PHSC 110

Global Change:

Introduction to Earth Systems

Spring 2008

Info for the Final Exam

Chapter 2 & 3 Test materials

Instructor:  Dr. Jerry Skinner, Capwell Hall 208, 945-8404. email: or

Office Hours:  Office hours: M 11-12 & 1-2, T 11-12, R 11:30-12:30, F 11-12.

Class Meetings: T-Th 9:30 - 10:45 am in Capwell Hall 212.   Compressed schedule meeting time:  11:00-11:45 am.         


The Earth System, Second EditionKump, L. R., J. Kasting and R. Crane.  2004.  The Earth System, 2nd ed.  Prentice-Hall, Upper Saddle River, NJ.  420 pp.  ISBN 0-13-142059-3.

Ward, P. D. and D. Brownlee.  2002.  The Life and Death of Planet Earth.  How the new science of astrobiology charts the ultimate fate of our world.  Henry Holt & CO, NY.  240 pp.  ISBN0-8050-7512-7.

Other assigned readings which will be provided to you.

Course Description (from the College Catalog):  PHSC 110 Global Change - Introduction to Earth Systems: Provides an introduction to the Earth system, and to the forces and processes that shape the present-day global environment. Structured around three major themes: global change, time scales of change, and understanding the Earth system. Focuses on global-scale human-induced changes (global warming, loss of biodiversity, and ozone depletion) in the context of the long-term evolution and natural variability of the Earth system.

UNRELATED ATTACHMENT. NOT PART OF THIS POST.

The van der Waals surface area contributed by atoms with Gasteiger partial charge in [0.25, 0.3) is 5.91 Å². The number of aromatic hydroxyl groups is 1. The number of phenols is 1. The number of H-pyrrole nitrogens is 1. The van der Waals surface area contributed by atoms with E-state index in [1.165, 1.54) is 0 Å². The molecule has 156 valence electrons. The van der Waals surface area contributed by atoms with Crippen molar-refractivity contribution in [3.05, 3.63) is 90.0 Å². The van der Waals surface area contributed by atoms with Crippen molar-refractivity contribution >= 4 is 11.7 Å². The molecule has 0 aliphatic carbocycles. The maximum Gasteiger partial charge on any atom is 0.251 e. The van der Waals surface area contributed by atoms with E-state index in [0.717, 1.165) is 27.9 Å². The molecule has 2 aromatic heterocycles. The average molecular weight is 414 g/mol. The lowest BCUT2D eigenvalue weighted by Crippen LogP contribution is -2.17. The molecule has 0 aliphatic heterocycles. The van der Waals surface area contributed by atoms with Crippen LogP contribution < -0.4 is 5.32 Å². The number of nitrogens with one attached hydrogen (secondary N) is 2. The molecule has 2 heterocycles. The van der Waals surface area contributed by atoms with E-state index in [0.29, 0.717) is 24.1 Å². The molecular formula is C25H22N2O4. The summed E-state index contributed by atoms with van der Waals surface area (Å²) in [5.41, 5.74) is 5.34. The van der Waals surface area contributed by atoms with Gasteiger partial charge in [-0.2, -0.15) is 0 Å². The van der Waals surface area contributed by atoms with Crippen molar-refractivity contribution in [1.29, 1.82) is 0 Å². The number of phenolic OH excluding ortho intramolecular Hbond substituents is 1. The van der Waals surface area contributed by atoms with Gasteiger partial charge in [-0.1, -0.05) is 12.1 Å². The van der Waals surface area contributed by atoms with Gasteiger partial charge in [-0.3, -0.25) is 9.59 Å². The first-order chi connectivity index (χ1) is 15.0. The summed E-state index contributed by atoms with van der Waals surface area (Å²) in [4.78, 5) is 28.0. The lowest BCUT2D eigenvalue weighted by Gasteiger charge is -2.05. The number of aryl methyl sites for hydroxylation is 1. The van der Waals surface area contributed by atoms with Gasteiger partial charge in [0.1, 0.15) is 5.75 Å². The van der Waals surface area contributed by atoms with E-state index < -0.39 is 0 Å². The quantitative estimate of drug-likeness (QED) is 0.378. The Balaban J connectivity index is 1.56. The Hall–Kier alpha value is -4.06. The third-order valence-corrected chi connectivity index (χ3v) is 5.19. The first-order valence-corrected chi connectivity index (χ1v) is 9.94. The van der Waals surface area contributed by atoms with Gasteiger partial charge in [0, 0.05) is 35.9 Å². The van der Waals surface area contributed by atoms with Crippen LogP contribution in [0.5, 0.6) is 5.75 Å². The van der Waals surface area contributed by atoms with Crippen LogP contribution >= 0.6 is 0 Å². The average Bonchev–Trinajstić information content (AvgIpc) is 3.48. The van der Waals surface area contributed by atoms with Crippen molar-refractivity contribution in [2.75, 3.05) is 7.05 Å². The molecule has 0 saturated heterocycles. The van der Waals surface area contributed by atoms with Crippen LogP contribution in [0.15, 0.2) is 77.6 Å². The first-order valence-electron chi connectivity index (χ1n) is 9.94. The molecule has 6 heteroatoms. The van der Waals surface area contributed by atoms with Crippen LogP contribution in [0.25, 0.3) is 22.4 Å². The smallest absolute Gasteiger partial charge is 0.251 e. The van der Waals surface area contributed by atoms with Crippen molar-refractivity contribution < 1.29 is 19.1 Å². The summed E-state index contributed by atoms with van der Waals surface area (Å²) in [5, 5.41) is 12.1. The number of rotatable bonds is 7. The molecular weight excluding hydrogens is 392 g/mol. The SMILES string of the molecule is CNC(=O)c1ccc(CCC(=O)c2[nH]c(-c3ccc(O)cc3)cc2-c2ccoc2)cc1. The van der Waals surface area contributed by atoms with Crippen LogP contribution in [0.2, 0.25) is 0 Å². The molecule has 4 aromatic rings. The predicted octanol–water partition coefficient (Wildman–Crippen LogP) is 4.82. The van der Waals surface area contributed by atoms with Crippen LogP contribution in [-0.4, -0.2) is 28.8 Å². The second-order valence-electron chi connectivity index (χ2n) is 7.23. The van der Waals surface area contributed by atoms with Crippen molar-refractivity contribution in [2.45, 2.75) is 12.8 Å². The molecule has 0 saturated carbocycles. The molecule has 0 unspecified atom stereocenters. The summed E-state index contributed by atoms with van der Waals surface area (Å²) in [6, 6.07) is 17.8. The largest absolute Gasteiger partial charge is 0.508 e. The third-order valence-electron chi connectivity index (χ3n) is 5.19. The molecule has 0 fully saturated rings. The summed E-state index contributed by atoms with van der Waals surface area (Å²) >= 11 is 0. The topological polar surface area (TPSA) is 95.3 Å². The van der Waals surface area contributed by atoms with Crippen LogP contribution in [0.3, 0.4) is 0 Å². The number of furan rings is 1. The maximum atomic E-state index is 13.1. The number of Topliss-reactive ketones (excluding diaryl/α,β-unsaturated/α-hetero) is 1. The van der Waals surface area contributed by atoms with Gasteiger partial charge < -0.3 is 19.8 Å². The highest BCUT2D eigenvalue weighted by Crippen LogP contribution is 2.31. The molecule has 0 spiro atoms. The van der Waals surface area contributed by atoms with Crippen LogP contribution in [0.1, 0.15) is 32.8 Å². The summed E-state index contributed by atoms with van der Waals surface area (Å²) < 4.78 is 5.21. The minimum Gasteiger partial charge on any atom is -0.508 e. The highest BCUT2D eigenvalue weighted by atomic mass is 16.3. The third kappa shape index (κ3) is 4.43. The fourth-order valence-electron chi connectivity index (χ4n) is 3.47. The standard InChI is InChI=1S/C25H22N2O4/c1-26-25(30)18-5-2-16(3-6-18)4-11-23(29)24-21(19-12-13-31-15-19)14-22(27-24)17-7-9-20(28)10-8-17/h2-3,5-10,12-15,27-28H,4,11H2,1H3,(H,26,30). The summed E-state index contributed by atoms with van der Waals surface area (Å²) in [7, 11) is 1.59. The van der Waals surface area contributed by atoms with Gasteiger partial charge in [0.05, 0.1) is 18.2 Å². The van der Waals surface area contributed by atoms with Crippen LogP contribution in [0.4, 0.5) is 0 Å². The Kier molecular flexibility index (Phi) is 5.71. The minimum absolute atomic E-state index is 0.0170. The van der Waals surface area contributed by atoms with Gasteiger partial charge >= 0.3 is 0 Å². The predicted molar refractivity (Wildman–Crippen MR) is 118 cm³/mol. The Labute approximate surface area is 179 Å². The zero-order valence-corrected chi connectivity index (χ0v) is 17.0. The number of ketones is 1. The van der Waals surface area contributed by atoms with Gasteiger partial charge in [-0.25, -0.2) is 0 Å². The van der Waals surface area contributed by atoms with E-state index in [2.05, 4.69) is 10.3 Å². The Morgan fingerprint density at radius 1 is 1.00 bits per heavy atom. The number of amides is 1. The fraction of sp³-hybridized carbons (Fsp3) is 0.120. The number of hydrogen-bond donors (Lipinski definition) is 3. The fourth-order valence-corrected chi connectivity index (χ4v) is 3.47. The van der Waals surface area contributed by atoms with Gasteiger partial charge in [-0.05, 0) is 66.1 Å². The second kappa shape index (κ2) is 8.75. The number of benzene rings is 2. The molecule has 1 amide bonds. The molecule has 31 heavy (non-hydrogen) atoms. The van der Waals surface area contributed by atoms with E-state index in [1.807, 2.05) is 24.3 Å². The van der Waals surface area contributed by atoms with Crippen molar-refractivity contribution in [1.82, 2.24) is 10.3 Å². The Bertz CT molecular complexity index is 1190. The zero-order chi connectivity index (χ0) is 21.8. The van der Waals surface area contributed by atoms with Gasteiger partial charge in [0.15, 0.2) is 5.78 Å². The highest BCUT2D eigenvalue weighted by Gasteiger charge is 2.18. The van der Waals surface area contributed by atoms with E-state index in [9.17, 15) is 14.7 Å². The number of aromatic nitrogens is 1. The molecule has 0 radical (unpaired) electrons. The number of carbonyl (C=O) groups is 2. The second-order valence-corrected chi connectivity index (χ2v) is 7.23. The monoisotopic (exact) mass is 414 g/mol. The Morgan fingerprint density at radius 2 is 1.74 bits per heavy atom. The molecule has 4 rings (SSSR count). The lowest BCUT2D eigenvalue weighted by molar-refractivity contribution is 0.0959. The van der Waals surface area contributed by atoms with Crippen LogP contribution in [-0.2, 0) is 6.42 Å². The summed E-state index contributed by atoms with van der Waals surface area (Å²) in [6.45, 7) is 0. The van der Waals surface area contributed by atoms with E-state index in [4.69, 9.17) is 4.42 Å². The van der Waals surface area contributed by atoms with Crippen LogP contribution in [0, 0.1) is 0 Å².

Course Policies:

Attendance, Exams, and Assignments
Please attend all lectures and read assigned materials beforehand.  While attendance is not mandatory, it is recorded every day.  Quizzes may not be made up.  Late assignments will not be accepted.  Participation will be considered in the final grade; obviously, any day you are absent will be averaged into your participation grade as a zero.

Grading Policy:

Two exams @100 pts  = 200 pts
Comprehensive final = 100
Weekly quizzes @10 pts = 100
Participation 2 @ 50 pts = 100
Assignments = 200
GRAND TOTAL  = 700 pts.

Grading scale:

    B+ 87-89.9 C+ 77-79.9 D 60-69.9
A > 93.0% B 83-86.9 C 73-76.9 F < 60%
A- 90-92.9 B- 80-92.9 C- 70-72.9    

Course Schedule (Subject to modification)

Week    Topic Read Assignment
JAN   14 Course business

Introduction:  global warming and ozone depletion

 1 EarthAware

Ward & Brownlee Prologue & 1

  21 Global warming and ozone depletion

EarthAware due Tuesday.

 1 Environmental Organization

W & B 2

  28 Mass Extinction and Biodiversity

Environmental Organization due Tuesday.

 13 Rate Your Legislator

W & B 3

FEB 4 Mass Extinction and Biodiversity

Legislator due Tuesday.

Test 1-Thursday

 18 W & B 4

Car Shopping

  11 Systems

Car Shopping due Tuesday.

 2 W & B 5

Home Lighting Survey

18 Daisy World

Home Lighting Survey due Tuesday

 2 W & B 6
  25 Global Energy Balance; Paper topic due  3 W & B 7
MAR 3 Spring Break Week   W & B 8
  10 Atmospheric Circulation

Oceanic Circulation


W & B 9
  17 Carbon Cycle 8 W & B 10


  24 Plate Tectonics

Letter due Friday

W & B 11
APR 7 Long-term Climate Regulation 12 W & B 12
  14 Pleistocene Glaciations 14 W & B 13
  21 Discussion of W & B   W & B Epilogue
  28 Review/catch-up; paper due.    
MAY 5 Finals Week    

The Fine Print: